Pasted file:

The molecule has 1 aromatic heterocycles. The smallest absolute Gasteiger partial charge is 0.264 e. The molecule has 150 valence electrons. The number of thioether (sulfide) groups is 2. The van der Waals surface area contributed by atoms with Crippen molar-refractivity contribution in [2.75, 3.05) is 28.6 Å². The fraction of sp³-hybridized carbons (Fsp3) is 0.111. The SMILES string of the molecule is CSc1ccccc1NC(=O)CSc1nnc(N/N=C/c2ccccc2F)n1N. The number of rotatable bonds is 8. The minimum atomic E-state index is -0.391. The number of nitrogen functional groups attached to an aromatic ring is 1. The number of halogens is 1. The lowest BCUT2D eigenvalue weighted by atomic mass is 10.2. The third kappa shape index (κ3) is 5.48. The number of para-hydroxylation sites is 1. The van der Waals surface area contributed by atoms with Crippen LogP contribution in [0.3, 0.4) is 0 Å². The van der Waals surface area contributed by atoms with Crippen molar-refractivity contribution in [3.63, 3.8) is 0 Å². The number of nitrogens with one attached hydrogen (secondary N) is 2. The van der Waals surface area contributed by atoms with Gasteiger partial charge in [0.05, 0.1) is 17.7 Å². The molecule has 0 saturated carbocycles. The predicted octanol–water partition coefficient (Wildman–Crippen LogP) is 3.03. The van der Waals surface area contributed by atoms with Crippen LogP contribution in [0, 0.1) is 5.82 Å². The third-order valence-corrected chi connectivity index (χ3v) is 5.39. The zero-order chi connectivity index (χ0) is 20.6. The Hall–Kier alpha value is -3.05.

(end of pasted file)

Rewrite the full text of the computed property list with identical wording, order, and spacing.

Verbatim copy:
The molecule has 1 aromatic heterocycles. The smallest absolute Gasteiger partial charge is 0.264 e. The molecule has 150 valence electrons. The number of thioether (sulfide) groups is 2. The van der Waals surface area contributed by atoms with Crippen molar-refractivity contribution in [2.75, 3.05) is 28.6 Å². The fraction of sp³-hybridized carbons (Fsp3) is 0.111. The SMILES string of the molecule is CSc1ccccc1NC(=O)CSc1nnc(N/N=C/c2ccccc2F)n1N. The number of rotatable bonds is 8. The minimum atomic E-state index is -0.391. The number of nitrogen functional groups attached to an aromatic ring is 1. The number of halogens is 1. The lowest BCUT2D eigenvalue weighted by atomic mass is 10.2. The third kappa shape index (κ3) is 5.48. The number of para-hydroxylation sites is 1. The van der Waals surface area contributed by atoms with Crippen LogP contribution in [0.3, 0.4) is 0 Å². The van der Waals surface area contributed by atoms with Crippen molar-refractivity contribution in [3.63, 3.8) is 0 Å². The number of nitrogens with one attached hydrogen (secondary N) is 2. The van der Waals surface area contributed by atoms with Gasteiger partial charge in [0.05, 0.1) is 17.7 Å². The molecule has 0 saturated carbocycles. The predicted octanol–water partition coefficient (Wildman–Crippen LogP) is 3.03. The van der Waals surface area contributed by atoms with Crippen LogP contribution in [0, 0.1) is 5.82 Å². The third-order valence-corrected chi connectivity index (χ3v) is 5.39. The zero-order chi connectivity index (χ0) is 20.6. The Hall–Kier alpha value is -3.05.